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School programs focus on biotech problem-solving

Tue, 08/03/2010 - 8:36pm
Mass High Tech: The Journal of New England Technology

MassBioEd, the education arm of life sciences industry organization MassBio, is forging ahead this year with a program designed to excite teenagers about biotechnology even as state funding for the program dries up.

BioTeach, a program that puts new equipment into Massachusetts schools and trains teachers in how to use project-based teaching that connects students to real-world biotech problem-solving, is in its fifth year, and is increasingly counting on support from the industry that may benefit from its work.

The program has grown to 177 schools, involving 500 teachers, and has touched 26,000 students, according to program director Robert Ross. Awards are made in the range of $3,000 to $8,800 per school.

“Although we have one of the strongest education systems in the country, we have one of the lowest numbers of students going into careers in math and science,” Ross said. Ross said between 25 percent and 30 percent of California high schoolers go into math and science, compared with 18 percent in Massachusetts.

“I never had a shortage of students interested in science, but they thought they needed a four-year degree and many couldn’t afford that,” said Paula Beisheim, a biology teacher from Norton High School that is part of the BioTeach program. She said students have been able to learn about different types of biotech jobs that require just a two-year associate’s degree or a one-year certification program.

Dave Form said the program has been inspiring to his students at Nashoba Regional High School in Bolton. He teaches two biotechnology classes. From said the addition of cutting-edge electrophoresis machines has enabled students to do a wider variety of projects in less time and with more accurate results.

“We had one unit about resistance to antibiotics, and we took bacteria from apple peels. We even took bacteria from students’ hands. Most of the time, we would find that the bacteria was resistant to some antibiotic,” Form said. He said his students feel empowered because instead of just using a piece of equipment or a lab method once, they use the same skills over and over to solve different problems.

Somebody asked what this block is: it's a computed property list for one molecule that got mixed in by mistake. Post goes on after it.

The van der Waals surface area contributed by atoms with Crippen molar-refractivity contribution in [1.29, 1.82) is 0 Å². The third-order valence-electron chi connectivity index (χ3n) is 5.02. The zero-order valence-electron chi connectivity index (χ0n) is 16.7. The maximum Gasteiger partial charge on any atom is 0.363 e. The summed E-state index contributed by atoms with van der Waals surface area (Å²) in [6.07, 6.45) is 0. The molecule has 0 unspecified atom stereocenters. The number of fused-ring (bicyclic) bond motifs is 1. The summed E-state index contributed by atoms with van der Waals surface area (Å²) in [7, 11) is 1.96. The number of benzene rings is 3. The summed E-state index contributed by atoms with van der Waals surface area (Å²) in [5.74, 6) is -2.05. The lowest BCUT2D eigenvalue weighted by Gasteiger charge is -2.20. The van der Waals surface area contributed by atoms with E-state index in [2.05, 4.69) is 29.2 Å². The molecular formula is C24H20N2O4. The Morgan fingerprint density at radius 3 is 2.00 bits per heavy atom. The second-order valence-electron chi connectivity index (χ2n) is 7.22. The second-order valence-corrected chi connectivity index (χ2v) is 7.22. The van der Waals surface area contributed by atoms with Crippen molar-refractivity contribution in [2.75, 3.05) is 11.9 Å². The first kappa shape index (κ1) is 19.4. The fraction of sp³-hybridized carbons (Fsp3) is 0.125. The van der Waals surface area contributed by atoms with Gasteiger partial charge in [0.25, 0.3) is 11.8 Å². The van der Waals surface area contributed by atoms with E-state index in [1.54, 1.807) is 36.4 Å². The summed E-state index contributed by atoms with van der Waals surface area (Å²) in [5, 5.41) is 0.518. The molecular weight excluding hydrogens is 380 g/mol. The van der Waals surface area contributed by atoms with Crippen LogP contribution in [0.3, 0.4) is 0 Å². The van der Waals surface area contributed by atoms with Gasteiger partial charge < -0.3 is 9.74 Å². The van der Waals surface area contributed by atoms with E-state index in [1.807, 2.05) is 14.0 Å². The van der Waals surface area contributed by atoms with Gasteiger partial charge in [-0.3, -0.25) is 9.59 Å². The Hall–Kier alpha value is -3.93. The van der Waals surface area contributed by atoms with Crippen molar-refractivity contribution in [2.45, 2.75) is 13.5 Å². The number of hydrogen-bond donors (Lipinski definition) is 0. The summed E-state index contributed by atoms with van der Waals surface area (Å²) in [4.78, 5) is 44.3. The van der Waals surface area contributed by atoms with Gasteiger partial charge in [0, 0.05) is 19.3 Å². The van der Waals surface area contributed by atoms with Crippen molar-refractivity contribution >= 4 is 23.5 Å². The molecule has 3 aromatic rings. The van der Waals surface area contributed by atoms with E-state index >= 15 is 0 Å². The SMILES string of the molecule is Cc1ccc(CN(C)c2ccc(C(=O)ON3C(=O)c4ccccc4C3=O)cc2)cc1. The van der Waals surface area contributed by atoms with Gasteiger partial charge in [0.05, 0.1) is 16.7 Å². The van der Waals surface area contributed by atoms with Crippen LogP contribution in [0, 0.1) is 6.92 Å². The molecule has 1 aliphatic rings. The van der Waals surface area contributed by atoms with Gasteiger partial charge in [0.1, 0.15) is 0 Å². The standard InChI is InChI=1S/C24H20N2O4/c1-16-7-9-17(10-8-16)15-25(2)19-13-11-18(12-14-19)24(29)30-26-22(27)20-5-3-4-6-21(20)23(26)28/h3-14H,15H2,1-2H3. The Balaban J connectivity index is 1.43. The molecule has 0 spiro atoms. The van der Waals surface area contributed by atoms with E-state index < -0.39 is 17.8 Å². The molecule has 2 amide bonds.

Form jumped at the chance to participate in something new this year — to get out of the bio lab, and get into the computer lab, through a collaboration between MassBioEd and Children’s Hospital Boston. The Games for Good camp, which lasted a week, paired teachers and students with the challenge of coming up with a game that could help kids learn about the body and diseases.

Nashoba was the winning team, with a game about stem cells that guides a “super cell” around to different parts of the body to see if could turn into, say, a kidney cell.

“What was great is that it both taught the kids about stem cells and also about how different parts of the body work,” Alex Chisholm, executive director of Generation Cures at Children’s Hospital. Generation Cures has previously engaged with younger children on games, and this was its first foray into working with teens.

“We thought they might walk out after the first day, (which) was a series of science-heavy lectures, but they all stayed,” Chisholm said. Chisholm hopes to hold future sessions of the camp during the school year, which would actually allow students to use game coding software to complete their visions.

As for the BioTeach program, it has an ambitious goal to eventually have a presence at every school in the commonwealth. But current economic conditions are throwing a wrench in the mission. The program won a $1.4 million grant in 2005 from the U.S. Department of Labor; in 2006, the state allocated $1 million, followed by $750,00 in 2007, and $450,000 in 2008. State dollars for the program fell to zero in 2009, due to the budget shortfall.

The goal is for these programs to eventually become self-sufficient, but this is the first year that the program had to push some schools out of the nest — asking them to foot the bill for continuing the program. BioTeach can’t afford to add any new schools and now has a waiting list.

Before the capital markets collapsed and VCs became gun-shy, biotech companies had named workforce development as the top challenge. As the recovery takes hold, biotech companies will become increasingly hungry for talent. So perhaps it is no surprise that Cambridge-based Genzyme Corp. is the largest corporate sponsor, donating $250,000, followed by Rockland-based EMD Serono, which has contributed $150,000. Other corporate donations come from Biogen Idec, AstraZeneca, Cubist Pharmaceuticals, Millipore Corp., and Wyeth Pharmaceuticals. BioTeach also benefits from a yearly golf tournament that raises $100,000.

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